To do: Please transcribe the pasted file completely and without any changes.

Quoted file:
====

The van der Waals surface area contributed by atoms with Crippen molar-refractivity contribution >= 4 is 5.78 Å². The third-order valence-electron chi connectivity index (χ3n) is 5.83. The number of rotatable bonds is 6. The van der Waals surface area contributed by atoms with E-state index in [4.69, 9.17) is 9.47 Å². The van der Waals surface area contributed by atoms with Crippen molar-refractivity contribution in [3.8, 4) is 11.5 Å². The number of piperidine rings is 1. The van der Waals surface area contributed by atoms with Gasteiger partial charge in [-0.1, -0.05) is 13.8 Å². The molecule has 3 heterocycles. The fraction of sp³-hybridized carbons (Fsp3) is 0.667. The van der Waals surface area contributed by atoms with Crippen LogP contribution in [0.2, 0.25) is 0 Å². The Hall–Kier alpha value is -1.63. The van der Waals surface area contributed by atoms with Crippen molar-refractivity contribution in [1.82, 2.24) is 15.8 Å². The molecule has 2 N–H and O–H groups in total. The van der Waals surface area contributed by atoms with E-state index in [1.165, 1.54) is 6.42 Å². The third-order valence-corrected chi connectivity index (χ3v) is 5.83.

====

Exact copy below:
The van der Waals surface area contributed by atoms with Crippen molar-refractivity contribution >= 4 is 5.78 Å². The third-order valence-electron chi connectivity index (χ3n) is 5.83. The number of rotatable bonds is 6. The van der Waals surface area contributed by atoms with E-state index in [4.69, 9.17) is 9.47 Å². The van der Waals surface area contributed by atoms with Crippen molar-refractivity contribution in [3.8, 4) is 11.5 Å². The number of piperidine rings is 1. The van der Waals surface area contributed by atoms with Gasteiger partial charge in [-0.1, -0.05) is 13.8 Å². The molecule has 3 heterocycles. The fraction of sp³-hybridized carbons (Fsp3) is 0.667. The van der Waals surface area contributed by atoms with Crippen LogP contribution in [0.2, 0.25) is 0 Å². The Hall–Kier alpha value is -1.63. The van der Waals surface area contributed by atoms with Crippen molar-refractivity contribution in [1.82, 2.24) is 15.8 Å². The molecule has 2 N–H and O–H groups in total. The van der Waals surface area contributed by atoms with E-state index in [1.165, 1.54) is 6.42 Å². The third-order valence-corrected chi connectivity index (χ3v) is 5.83.